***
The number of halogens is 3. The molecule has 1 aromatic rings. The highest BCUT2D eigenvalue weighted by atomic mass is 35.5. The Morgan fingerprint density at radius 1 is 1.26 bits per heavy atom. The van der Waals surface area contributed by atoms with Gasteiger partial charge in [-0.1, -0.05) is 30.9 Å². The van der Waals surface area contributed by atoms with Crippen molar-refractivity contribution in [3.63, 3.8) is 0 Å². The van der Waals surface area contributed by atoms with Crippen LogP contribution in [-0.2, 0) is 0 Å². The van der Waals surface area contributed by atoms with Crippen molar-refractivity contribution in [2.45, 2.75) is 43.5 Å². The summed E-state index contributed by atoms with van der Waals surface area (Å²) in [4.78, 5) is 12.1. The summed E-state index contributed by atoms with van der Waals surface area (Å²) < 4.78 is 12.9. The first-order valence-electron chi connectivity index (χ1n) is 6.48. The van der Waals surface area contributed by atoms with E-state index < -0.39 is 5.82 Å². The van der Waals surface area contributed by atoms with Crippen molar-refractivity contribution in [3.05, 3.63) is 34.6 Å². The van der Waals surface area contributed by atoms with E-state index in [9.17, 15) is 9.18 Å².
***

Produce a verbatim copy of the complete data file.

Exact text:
The number of halogens is 3. The molecule has 1 aromatic rings. The highest BCUT2D eigenvalue weighted by atomic mass is 35.5. The Morgan fingerprint density at radius 1 is 1.26 bits per heavy atom. The van der Waals surface area contributed by atoms with Gasteiger partial charge in [-0.1, -0.05) is 30.9 Å². The van der Waals surface area contributed by atoms with Crippen molar-refractivity contribution in [3.63, 3.8) is 0 Å². The van der Waals surface area contributed by atoms with Crippen LogP contribution in [-0.2, 0) is 0 Å². The van der Waals surface area contributed by atoms with Crippen molar-refractivity contribution in [2.45, 2.75) is 43.5 Å². The summed E-state index contributed by atoms with van der Waals surface area (Å²) in [4.78, 5) is 12.1. The summed E-state index contributed by atoms with van der Waals surface area (Å²) < 4.78 is 12.9. The first-order valence-electron chi connectivity index (χ1n) is 6.48. The van der Waals surface area contributed by atoms with E-state index < -0.39 is 5.82 Å². The van der Waals surface area contributed by atoms with Crippen molar-refractivity contribution in [3.05, 3.63) is 34.6 Å². The van der Waals surface area contributed by atoms with E-state index in [9.17, 15) is 9.18 Å².